With a much bigger cast than the traditional fringe theatre production, Ray Shell’s innovative version of A Christmas Carol immediately sets itself apart from the rest.
Its setting is explained only in the programme - a British school in Jerusalem decides to bring the Dickens classic to the stage and members of the community also join the cast.
Edward Kingham’s Scrooge is at his best when he’s being scathing and sarcastic. Frequently an observer of the proceedings, he plays the role with humour and frequent reserve, continually allowing the other players to take centre stage.
Mark Gillham as the young Scrooge is particularly impressive, commanding the audience’s attention and equally convincing as the youthful romantic, slowly morphing into the selfish, miserly cynic.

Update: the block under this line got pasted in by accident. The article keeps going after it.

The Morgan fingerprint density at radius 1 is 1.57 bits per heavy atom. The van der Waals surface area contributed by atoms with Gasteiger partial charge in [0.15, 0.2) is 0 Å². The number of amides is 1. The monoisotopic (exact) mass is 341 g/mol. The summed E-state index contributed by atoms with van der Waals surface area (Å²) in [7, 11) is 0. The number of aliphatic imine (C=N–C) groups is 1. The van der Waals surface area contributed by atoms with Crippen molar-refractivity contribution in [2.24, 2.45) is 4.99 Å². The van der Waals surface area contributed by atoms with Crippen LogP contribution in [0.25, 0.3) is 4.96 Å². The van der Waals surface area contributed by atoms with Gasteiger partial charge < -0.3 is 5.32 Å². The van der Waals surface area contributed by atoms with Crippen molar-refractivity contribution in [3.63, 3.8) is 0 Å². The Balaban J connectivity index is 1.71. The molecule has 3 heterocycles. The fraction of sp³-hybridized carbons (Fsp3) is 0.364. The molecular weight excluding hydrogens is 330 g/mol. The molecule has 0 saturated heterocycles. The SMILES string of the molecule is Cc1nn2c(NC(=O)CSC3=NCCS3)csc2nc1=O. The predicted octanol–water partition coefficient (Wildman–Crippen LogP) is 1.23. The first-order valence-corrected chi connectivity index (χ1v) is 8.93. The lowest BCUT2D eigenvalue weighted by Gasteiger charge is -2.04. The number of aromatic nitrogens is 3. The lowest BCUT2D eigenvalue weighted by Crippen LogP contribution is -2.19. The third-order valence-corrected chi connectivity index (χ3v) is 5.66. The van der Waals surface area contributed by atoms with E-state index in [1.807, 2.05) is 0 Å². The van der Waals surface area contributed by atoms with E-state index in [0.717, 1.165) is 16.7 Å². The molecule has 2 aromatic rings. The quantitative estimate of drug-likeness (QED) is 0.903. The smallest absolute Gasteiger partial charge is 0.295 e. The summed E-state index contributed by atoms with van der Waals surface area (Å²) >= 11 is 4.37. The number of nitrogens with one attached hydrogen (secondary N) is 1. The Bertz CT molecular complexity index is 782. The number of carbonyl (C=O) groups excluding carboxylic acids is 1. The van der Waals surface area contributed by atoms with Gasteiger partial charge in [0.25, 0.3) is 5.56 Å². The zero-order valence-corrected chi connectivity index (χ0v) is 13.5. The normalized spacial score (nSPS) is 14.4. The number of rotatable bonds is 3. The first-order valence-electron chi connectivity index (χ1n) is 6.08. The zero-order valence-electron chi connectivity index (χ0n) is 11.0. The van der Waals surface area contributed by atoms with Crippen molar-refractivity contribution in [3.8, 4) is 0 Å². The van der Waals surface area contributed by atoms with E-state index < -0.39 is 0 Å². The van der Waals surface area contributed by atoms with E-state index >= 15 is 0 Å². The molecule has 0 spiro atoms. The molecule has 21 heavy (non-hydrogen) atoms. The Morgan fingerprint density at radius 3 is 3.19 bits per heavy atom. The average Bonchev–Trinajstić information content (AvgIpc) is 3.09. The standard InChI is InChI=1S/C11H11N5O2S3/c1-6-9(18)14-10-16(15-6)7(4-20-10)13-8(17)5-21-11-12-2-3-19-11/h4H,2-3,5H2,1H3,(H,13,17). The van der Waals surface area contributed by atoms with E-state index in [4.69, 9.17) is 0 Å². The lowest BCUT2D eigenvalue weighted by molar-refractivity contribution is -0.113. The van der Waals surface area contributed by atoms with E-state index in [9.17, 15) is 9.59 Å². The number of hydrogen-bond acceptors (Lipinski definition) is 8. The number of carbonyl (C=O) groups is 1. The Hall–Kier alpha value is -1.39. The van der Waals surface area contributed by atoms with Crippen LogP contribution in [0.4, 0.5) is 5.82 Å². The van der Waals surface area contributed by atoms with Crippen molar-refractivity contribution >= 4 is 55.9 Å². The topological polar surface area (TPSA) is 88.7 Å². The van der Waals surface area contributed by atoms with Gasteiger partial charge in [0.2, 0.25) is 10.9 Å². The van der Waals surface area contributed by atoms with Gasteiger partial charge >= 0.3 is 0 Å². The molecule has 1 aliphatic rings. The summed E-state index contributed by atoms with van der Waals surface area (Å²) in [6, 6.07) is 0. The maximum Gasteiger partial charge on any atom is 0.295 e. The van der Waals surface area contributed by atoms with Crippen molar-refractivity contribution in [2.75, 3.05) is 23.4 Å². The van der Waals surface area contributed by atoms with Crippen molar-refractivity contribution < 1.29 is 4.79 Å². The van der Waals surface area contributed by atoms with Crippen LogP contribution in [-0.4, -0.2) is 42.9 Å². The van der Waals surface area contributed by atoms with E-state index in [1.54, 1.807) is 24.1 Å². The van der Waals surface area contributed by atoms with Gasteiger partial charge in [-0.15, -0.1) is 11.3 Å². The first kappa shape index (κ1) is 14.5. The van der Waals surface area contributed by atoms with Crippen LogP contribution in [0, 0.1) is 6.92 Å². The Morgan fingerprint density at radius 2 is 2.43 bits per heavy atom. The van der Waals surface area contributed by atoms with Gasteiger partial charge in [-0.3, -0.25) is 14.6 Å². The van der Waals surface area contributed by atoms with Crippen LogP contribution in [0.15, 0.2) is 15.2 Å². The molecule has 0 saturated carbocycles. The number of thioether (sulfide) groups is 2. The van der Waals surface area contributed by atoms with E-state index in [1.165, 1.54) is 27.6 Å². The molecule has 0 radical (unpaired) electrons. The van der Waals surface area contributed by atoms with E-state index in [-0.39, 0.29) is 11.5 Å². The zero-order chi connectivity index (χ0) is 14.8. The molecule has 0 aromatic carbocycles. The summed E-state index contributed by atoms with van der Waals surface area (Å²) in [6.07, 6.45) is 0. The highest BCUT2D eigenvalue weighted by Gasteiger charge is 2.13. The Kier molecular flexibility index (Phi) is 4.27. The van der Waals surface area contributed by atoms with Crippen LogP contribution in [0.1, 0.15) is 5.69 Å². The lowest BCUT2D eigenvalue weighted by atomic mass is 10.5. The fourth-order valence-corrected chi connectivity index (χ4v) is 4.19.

With a sizeable cast of schoolchildren who continually take part, then withdraw from the story, the Lion and Unicorn’s limited space is full to compacity and the reshuffling of chairs as props won’t be to everyone’s tastes.
Yet strong characters shine through the occasionally overwhelming action, with Amy Puglia as the Ghost of Christmas Present filling the room with warmth and joviality.
Barbara Lanik’s decidedly female Tiny Tim is a bold move that pays off and her wonderfully silent yet expressive Ghost of Christmas Future demonstrates her versatile talents.
Essentially, an ensemble piece full of admirable multi-taskers, as long as you can handle Scrooge in an unexpected setting, this is a festive favourite worth rediscovering.